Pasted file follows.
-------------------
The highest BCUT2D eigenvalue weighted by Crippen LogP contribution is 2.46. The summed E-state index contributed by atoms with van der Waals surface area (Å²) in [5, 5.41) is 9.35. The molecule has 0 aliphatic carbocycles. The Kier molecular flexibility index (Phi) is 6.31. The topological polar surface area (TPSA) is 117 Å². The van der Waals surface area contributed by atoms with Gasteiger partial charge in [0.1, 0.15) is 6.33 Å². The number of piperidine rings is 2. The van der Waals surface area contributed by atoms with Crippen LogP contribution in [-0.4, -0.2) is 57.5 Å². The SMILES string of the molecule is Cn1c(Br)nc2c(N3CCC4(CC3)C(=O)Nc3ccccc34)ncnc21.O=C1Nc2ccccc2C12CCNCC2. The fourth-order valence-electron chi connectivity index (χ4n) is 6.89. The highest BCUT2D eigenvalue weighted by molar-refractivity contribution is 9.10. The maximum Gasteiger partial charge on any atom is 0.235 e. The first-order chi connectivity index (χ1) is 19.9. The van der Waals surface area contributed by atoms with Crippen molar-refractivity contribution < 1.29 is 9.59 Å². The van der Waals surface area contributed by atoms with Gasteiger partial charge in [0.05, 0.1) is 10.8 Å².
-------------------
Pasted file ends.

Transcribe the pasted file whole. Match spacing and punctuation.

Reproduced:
The highest BCUT2D eigenvalue weighted by Crippen LogP contribution is 2.46. The summed E-state index contributed by atoms with van der Waals surface area (Å²) in [5, 5.41) is 9.35. The molecule has 0 aliphatic carbocycles. The Kier molecular flexibility index (Phi) is 6.31. The topological polar surface area (TPSA) is 117 Å². The van der Waals surface area contributed by atoms with Gasteiger partial charge in [0.1, 0.15) is 6.33 Å². The number of piperidine rings is 2. The van der Waals surface area contributed by atoms with Crippen LogP contribution in [-0.4, -0.2) is 57.5 Å². The SMILES string of the molecule is Cn1c(Br)nc2c(N3CCC4(CC3)C(=O)Nc3ccccc34)ncnc21.O=C1Nc2ccccc2C12CCNCC2. The fourth-order valence-electron chi connectivity index (χ4n) is 6.89. The highest BCUT2D eigenvalue weighted by molar-refractivity contribution is 9.10. The maximum Gasteiger partial charge on any atom is 0.235 e. The first-order chi connectivity index (χ1) is 19.9. The van der Waals surface area contributed by atoms with Crippen molar-refractivity contribution < 1.29 is 9.59 Å². The van der Waals surface area contributed by atoms with Gasteiger partial charge in [0.05, 0.1) is 10.8 Å².